New Jersey Nets owner Mikhail Prokhorov didn't become a billionaire on the up-and-up, in a strictly capitalist system, as this piece in the New York Times points out. Like other Russian "oligarchs," he made his money the post-Soviet way, by manipulating a corrupt "system" from the inside to line his pockets. The way he made his fortune wouldn't be legal in the United States, as the story points out. Oligarchs reaped unfair advantage from a too-cozy relationship with government.
The troubling irony in his continuing "success story," as the foreign owner of an American professional sports team, is how adroitly he worked the "system" in New York City to similar advantage. Prokhorov has plenty of cash with which to hire top coaches and talent -- no objection there -- but he will also profit from taxpayer funding of his new arena in Brooklyn. Other government help for Prokhorov "includes eminent domain, major subsidies, a naming-rights giveaway and bad, undemocratic urban planning," reports The Times.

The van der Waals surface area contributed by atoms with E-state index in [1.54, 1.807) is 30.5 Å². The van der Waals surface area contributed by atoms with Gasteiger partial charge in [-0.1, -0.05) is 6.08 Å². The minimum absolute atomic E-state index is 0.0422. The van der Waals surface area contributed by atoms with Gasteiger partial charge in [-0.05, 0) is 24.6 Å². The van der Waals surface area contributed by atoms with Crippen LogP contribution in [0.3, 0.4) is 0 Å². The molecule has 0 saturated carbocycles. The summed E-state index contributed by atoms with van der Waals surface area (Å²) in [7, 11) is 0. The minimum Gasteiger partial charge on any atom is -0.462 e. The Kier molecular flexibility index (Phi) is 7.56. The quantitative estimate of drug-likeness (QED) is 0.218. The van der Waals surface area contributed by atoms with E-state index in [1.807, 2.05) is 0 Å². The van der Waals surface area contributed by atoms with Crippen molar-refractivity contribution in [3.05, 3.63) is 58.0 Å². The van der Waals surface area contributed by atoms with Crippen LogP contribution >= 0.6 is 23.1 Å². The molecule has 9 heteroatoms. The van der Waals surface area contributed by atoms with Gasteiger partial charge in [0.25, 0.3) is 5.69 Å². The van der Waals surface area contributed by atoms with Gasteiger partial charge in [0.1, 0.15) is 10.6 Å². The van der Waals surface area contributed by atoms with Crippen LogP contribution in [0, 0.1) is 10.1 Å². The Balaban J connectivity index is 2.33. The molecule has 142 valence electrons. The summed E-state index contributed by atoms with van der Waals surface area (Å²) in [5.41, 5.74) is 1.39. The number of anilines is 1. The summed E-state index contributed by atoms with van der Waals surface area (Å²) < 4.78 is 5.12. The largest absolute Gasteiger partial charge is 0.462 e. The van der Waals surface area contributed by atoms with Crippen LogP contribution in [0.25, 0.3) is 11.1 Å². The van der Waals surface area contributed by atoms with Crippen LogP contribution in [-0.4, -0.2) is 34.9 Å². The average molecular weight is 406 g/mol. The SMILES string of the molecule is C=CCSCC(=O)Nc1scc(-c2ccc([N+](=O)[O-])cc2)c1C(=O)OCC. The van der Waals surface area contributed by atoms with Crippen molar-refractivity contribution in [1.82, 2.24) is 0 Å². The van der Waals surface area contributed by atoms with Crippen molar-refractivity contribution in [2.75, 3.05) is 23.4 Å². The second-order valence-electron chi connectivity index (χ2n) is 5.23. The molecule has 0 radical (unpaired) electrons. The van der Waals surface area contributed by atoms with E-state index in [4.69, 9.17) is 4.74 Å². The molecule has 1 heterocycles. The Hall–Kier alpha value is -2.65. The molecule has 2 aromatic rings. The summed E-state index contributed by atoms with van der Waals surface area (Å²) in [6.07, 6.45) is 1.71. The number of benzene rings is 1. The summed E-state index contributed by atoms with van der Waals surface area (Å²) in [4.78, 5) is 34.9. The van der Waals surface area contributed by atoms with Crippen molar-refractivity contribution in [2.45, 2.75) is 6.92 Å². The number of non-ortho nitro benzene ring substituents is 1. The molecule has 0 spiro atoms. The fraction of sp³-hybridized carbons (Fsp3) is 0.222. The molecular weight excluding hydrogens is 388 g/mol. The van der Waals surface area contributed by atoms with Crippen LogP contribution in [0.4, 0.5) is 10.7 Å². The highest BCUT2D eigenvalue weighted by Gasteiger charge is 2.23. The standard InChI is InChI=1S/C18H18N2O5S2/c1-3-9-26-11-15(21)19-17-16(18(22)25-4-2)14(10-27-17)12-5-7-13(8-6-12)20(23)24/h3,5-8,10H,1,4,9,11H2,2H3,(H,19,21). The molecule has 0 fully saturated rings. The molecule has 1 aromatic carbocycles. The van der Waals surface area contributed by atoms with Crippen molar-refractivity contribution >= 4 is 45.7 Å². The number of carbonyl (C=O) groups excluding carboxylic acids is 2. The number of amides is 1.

Prokhorov is working the system in New York City the same way he worked the system in the former Soviet Union, by using public resources and government power to get his way and enrich himself. That the two systems are so similar, and similarly corrupt, should be deeply troubling to Americans.